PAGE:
Alex Sanders's one deficiency was as an author, and here he compensated with Robert Cochrane's trick of finding a tame journalist; in his case June Johns, who produced an admiring biography of him in 1969. He then found another, Stewart Farrar, to write an account of the actual workings of his Wicca which was published in 1971 as What Witches Do. Farrar provided a double reward, because he was initiated himself and he and his wife Janet became two of the Sanders's most distinguished pupils. In 1976 Maxme brought out an autobiography, and the following year another sympathetic study of her was produced by a journalist, Richard Deutch. Gardner's ghosted autobiography had been low-key and objective; the Sanders, by contrast, told their life stories as medieval hagiogta-phies, full of miracles and portraying the protagonists as warriors in a constant batde of good magic against bad. This was further gall for the Gardnenans and other witches, but it was also a reply to continuing attacks in the popular press which sought to equate all witchcraft with evil.

There was more to 'Alexandrian' Wicca, however, than outrageous flamboyance. In part the name was, of course, self-referential ('Sandersian

Wicca' did not have the same ring), but it was formally represented as an allusion to the great city of the ancient world in which the religious and magical traditions of so many cultures had met. Alex brought into Wicca much of the traditional learned magic of Cabbala, the Tarot and the Golden Dawn, which other branches of it had deliberately kept out. The importation of much from Judaeo-Chnstian sources was made easier by the manner m which the Sanders blurred the boundaries of their paganism. Alex asserted that Christians were welcome in his covens if they recognized that his god was also theirs (Johns, 1969: 121), while Maxine claimed that her astral body had visited the Christian heaven and found it 'useful and beautiful' (Sanders, 1976: 144—5).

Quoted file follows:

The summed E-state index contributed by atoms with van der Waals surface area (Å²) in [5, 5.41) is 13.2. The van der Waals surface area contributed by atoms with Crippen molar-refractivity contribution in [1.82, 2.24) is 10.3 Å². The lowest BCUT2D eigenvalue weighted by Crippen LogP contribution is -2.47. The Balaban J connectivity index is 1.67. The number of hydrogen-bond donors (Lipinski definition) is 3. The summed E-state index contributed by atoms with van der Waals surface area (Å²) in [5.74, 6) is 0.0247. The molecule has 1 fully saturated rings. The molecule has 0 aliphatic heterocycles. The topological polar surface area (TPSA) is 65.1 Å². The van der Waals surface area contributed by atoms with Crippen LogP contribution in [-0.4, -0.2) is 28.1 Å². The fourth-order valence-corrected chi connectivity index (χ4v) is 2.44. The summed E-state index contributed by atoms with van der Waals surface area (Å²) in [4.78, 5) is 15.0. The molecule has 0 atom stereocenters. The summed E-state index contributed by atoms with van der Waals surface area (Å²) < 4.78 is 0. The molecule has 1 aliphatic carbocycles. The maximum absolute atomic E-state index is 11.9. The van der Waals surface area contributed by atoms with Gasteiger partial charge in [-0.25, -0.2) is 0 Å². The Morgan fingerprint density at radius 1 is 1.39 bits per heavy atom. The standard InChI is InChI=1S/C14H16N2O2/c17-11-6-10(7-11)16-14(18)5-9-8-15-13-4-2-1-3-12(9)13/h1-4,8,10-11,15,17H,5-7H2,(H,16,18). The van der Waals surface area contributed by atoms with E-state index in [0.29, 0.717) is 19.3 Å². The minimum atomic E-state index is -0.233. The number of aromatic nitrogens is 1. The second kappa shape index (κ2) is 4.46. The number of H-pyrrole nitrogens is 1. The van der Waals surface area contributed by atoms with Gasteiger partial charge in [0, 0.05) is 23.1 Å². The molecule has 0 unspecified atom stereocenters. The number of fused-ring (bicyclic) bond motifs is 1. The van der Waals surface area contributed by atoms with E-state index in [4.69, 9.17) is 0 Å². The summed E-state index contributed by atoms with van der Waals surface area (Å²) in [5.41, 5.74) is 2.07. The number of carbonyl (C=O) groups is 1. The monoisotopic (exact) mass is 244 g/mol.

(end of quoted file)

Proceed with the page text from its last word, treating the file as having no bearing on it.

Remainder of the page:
Their joint reign lasted until 1973, when they separated and Alex moved from London to Sussex. Maxme continued to preach and practise Wicca at the same rate from the same address until the end of the decade, when she too began to withdraw. In 1982 she joined the Liberal Catholic Church, an eclectic esoteric organization sprung from Theosophy, Alex's geographical retreat had been accompanied by a retirement from public availability and public attention, but he was neither idle nor any less a Wiccan. Instead, he was quiedy developing forms of pagan witchcraft which were more accessible to gay and bisexual men, breaking down the overt hostility to homosexuals which Gardner had embedded in it together with the stress on gender polarity. He was also training initiates from Continental Europe, so that Alexandrian Wicca had become planted in several of its countries by the time that he died, in 1988.

It was not to b,e in Europe that the most significant expansion of pagan witchcraft was to take place, however, but m the USA; and this was in turn to rebound upon British paganism and alter its character. In this sense, the history of Wicca and its relations in the 1970s and 1980s was to be one aspect of the Special Relationship between Britain and America.

Reiki 101

Reiki 101

Looked upon as a mysterious practice, reiki originated from Japan, around 1922. Started by a Japanese Buddhist, this practice of purported healing basically uses the palm of an individual to emit positive healing energy unto the patient. Sometimes reiki is referred to as oriental style treatment by professional medical bodies.